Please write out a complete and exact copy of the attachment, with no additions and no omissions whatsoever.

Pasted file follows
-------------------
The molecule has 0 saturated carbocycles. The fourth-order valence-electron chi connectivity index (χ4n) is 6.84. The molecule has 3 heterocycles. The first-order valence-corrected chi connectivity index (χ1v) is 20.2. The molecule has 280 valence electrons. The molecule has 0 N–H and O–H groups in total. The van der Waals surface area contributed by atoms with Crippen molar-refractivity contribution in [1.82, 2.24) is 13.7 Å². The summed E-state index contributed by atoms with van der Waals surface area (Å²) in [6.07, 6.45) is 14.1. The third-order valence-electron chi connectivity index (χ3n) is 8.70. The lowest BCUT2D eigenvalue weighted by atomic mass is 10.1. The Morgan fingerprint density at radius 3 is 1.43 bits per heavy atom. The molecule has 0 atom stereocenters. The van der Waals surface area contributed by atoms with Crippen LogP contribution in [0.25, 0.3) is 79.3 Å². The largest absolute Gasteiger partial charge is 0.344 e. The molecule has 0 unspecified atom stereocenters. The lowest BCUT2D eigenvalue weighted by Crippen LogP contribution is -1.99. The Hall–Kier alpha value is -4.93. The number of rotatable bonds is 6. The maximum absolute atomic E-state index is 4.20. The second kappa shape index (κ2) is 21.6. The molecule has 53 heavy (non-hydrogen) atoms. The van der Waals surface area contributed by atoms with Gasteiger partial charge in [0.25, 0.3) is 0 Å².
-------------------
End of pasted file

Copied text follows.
The molecule has 0 saturated carbocycles. The fourth-order valence-electron chi connectivity index (χ4n) is 6.84. The molecule has 3 heterocycles. The first-order valence-corrected chi connectivity index (χ1v) is 20.2. The molecule has 280 valence electrons. The molecule has 0 N–H and O–H groups in total. The van der Waals surface area contributed by atoms with Crippen molar-refractivity contribution in [1.82, 2.24) is 13.7 Å². The summed E-state index contributed by atoms with van der Waals surface area (Å²) in [6.07, 6.45) is 14.1. The third-order valence-electron chi connectivity index (χ3n) is 8.70. The lowest BCUT2D eigenvalue weighted by atomic mass is 10.1. The Morgan fingerprint density at radius 3 is 1.43 bits per heavy atom. The molecule has 0 atom stereocenters. The van der Waals surface area contributed by atoms with Crippen LogP contribution in [0.25, 0.3) is 79.3 Å². The largest absolute Gasteiger partial charge is 0.344 e. The molecule has 0 unspecified atom stereocenters. The lowest BCUT2D eigenvalue weighted by Crippen LogP contribution is -1.99. The Hall–Kier alpha value is -4.93. The number of rotatable bonds is 6. The maximum absolute atomic E-state index is 4.20. The second kappa shape index (κ2) is 21.6. The molecule has 53 heavy (non-hydrogen) atoms. The van der Waals surface area contributed by atoms with Gasteiger partial charge in [0.25, 0.3) is 0 Å².